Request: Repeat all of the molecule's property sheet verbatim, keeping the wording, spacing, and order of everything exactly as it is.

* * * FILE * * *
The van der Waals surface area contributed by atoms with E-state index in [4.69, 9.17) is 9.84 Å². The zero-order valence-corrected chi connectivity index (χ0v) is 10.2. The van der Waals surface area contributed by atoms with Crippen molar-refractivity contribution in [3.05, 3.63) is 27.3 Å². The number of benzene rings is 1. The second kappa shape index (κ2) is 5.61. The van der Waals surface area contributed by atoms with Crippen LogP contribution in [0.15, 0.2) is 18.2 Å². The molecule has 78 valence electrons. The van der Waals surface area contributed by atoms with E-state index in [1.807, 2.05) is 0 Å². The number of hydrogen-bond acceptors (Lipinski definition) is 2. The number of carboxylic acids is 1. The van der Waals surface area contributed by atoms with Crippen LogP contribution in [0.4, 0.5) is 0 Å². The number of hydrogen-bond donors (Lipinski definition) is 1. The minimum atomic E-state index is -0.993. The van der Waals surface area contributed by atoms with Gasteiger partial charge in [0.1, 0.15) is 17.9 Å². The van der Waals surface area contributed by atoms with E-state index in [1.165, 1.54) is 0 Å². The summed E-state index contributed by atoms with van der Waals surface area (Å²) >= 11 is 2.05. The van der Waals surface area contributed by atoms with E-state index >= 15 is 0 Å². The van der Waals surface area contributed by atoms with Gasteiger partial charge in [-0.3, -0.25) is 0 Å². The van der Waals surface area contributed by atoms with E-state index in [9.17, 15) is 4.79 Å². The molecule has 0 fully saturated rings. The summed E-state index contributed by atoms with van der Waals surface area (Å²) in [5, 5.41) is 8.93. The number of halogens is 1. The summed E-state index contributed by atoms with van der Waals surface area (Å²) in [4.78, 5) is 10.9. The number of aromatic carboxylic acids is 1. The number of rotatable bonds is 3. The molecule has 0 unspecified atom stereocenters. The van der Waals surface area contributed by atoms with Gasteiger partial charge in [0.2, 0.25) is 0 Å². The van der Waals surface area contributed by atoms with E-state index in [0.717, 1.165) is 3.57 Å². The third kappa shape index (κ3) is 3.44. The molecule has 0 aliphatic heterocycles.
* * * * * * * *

The van der Waals surface area contributed by atoms with E-state index in [4.69, 9.17) is 9.84 Å². The zero-order valence-corrected chi connectivity index (χ0v) is 10.2. The van der Waals surface area contributed by atoms with Crippen molar-refractivity contribution in [3.05, 3.63) is 27.3 Å². The number of benzene rings is 1. The second kappa shape index (κ2) is 5.61. The van der Waals surface area contributed by atoms with Crippen LogP contribution in [0.15, 0.2) is 18.2 Å². The molecule has 78 valence electrons. The van der Waals surface area contributed by atoms with E-state index in [1.807, 2.05) is 0 Å². The number of hydrogen-bond acceptors (Lipinski definition) is 2. The number of carboxylic acids is 1. The van der Waals surface area contributed by atoms with Crippen LogP contribution in [0.4, 0.5) is 0 Å². The number of hydrogen-bond donors (Lipinski definition) is 1. The minimum atomic E-state index is -0.993. The van der Waals surface area contributed by atoms with Gasteiger partial charge in [0.1, 0.15) is 17.9 Å². The van der Waals surface area contributed by atoms with E-state index in [1.165, 1.54) is 0 Å². The summed E-state index contributed by atoms with van der Waals surface area (Å²) >= 11 is 2.05. The van der Waals surface area contributed by atoms with E-state index >= 15 is 0 Å². The van der Waals surface area contributed by atoms with Gasteiger partial charge in [-0.3, -0.25) is 0 Å². The van der Waals surface area contributed by atoms with E-state index in [9.17, 15) is 4.79 Å². The molecule has 0 fully saturated rings. The summed E-state index contributed by atoms with van der Waals surface area (Å²) in [5, 5.41) is 8.93. The number of halogens is 1. The summed E-state index contributed by atoms with van der Waals surface area (Å²) in [4.78, 5) is 10.9. The number of aromatic carboxylic acids is 1. The number of rotatable bonds is 3. The molecule has 0 unspecified atom stereocenters. The van der Waals surface area contributed by atoms with Gasteiger partial charge in [0.2, 0.25) is 0 Å². The van der Waals surface area contributed by atoms with E-state index in [0.717, 1.165) is 3.57 Å². The third kappa shape index (κ3) is 3.44. The molecule has 0 aliphatic heterocycles.